Continuing with our series on the greatest tennis players of all time, here’s No. 12 on our list.
No. 12 – Jimmy Connors
But he did try his best to make use of his experience by playing top flight tennis till he was 44 years old. Born on September 2, 1952, in East St. Louis, Illinois, Big Jim and Gloria’s little boy grew up to be a feisty character with a racket in his hand. Before this boy could break anything at home, Gloria decided to take him to Southern California to be coached by Pancho Segura. Thus began James Scott Connors’ journey to becoming The Jimmy Connors – the maverick who in 1972 refused to join the newly formed Association of Tennis Professionals (ATP) in order to play in and dominate a series of smaller tournaments organized by Bill Riordan (his manager and a clever promoter). However, that was not before he had defeated Roy Emerson (in 1970) and won the National Collegiate Athletes Association singles title, attaining All-American status in 1971.
When Connors did turn professional in 1972 and won his first tournament at Jacksonville, nobody could have predicted that this man would go on to win 8 career Grand Slams. Connors won Wimbledon (once), the Australian Open (twice) and the US Open (5 times). He wasn’t allowed to participate in the French Open during his prime (1974-78) because of his association with World Team Tennis, but that didn’t stop him from reaching the semi-finals 4 times after ’78. Even before that, he had proved that he could win on clay by winning the US Open in 1976, which was then played on clay. Of course, he didn’t take this blasphemy by the French Open officials lying down: he unapologetically filed lawsuits against the ATP and its 1974 president Arthur Ashe. He eventually withdrew the lawsuits, but his antics on-field, which included refusing to participate in the parade of former champions at Wimbledon, arguing with the linesmen and showing the middle finger to the officials were all notices to the ATP that he was his own master.
When Connors was booed at Wimbledon, this is what he had to say, “New Yorkers love it when you spill your guts out there. Spill your guts at Wimbledon and they make you stop and clean it up.”
Sticking to tradition was never Connors’ strong point. Even his playing style defied the trend of his time. In an age of serve and volley, Connors unleashed strong double-handed backhands and played from the baseline. The volleying that he did was verbal. He always had a thing or two to say to Bjorn Borg, Ivan Lendl and John McEnroe while he fought a tireless battle for supremacy with them. These greats were younger than Connors, but the fire with which he played made him appear much younger than his opponents. He once said, “I hate to lose more than I love to win”.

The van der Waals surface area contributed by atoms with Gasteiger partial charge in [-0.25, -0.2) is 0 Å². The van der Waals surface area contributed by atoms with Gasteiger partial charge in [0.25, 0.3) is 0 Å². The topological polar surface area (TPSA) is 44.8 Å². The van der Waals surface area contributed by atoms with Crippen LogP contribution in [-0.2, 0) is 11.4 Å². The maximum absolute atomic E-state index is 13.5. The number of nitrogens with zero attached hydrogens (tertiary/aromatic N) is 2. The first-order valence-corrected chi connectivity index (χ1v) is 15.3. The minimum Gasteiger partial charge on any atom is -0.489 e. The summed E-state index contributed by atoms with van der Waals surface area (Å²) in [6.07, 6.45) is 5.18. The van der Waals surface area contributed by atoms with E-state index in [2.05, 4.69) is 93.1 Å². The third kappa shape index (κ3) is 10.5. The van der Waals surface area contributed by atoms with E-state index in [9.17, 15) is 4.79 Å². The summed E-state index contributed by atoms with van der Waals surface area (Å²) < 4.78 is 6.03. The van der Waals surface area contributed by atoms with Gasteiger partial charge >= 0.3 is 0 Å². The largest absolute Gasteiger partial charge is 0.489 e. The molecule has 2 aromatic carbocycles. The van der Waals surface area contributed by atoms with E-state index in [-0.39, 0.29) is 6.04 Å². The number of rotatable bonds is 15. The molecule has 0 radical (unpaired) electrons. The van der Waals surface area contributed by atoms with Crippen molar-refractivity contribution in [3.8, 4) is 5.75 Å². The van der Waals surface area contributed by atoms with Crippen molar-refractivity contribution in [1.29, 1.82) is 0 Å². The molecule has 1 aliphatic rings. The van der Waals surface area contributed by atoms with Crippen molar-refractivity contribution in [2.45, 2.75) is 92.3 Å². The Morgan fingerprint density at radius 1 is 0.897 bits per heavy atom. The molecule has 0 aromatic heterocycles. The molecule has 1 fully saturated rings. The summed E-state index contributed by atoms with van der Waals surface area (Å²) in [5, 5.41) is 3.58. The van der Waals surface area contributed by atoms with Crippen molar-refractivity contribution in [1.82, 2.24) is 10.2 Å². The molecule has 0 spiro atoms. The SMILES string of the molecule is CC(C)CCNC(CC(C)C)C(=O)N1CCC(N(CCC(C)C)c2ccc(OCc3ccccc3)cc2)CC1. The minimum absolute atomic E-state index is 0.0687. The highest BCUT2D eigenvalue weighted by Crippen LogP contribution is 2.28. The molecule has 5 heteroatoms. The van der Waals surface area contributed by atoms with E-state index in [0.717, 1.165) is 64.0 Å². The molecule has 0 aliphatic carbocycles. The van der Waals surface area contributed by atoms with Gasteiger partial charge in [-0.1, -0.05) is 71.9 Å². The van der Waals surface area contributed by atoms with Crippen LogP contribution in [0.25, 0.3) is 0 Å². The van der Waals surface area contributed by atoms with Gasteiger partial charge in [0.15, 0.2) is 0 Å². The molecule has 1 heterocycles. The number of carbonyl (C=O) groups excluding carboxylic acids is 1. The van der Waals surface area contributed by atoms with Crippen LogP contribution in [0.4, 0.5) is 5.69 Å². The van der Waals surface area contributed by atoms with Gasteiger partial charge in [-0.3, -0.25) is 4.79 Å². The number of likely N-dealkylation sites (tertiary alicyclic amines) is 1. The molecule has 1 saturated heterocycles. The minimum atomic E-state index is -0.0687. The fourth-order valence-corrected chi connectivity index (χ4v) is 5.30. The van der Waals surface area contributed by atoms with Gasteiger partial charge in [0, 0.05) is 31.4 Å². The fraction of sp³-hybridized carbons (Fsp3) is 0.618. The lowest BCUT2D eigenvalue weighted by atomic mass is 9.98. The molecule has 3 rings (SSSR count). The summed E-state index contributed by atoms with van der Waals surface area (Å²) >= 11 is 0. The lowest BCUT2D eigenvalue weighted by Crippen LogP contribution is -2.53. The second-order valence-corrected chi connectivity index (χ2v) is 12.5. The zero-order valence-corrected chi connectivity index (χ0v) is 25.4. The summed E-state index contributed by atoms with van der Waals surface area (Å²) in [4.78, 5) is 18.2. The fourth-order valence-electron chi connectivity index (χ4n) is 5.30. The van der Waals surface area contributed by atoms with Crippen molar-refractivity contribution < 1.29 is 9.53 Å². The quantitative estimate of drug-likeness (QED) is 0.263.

A World No. 1 for a then-record 160 consecutive weeks, Connors was inducted into the International Tennis Hall of Fame in 1998 and rightly so. He is one of only six elite tennis players to have won 3 or more Grand Slam titles in a single calendar year, achieving the feat in 1974, a year in which he won 99 matches and lost just 4. If he had been allowed to compete at the French Open that year, he may well have put together the single greatest season in tennis history. Connors is also the holder of the world record for the most singles titles, having won a scarcely-believable 109 titles through his career.
Considering his fiery temper, it is perhaps difficult to picture Connors as a team player. But Connors won 15 doubles titles (including the men’s doubles titles at Wimbledon in 1973 and the US Open in 1975). He also compiled a 10-3 win-loss record in Davis Cup matches, even leading his country to the final in 1984.
After retiring from the game Connors has coached Andy Roddick, been a commentator with NBC and BBC, been arrested outside a basketball game and had two children.
“Tennis was never work for me, tennis was fun. And the tougher the battle and the longer the match, the more fun I had.” This could be the reason why he only retired from the game in 1996, at the age of 44. He was definitely not the well-mannered tennis player most mothers want their children to be. But he was one heck of a tennis player.
Over the years, there have been reams of newsprint and tons of words devoted to describe the Connors phenomenon. But if he were asked to read any of it, he’d probably say, “but why should I read what somebody else thinks of my life when I know the real story?” Connors was his own man, and he let the world know that.
Here’s a video clip that showcases perhaps every important feature of Connors: the in-your-face attitude, the scampering movement, the fiery competitiveness, the smooth two-handed backhand. Take a look for yourself:
Here are the other players who have made it so far:
Read the detailed write-ups on all the players in this list here: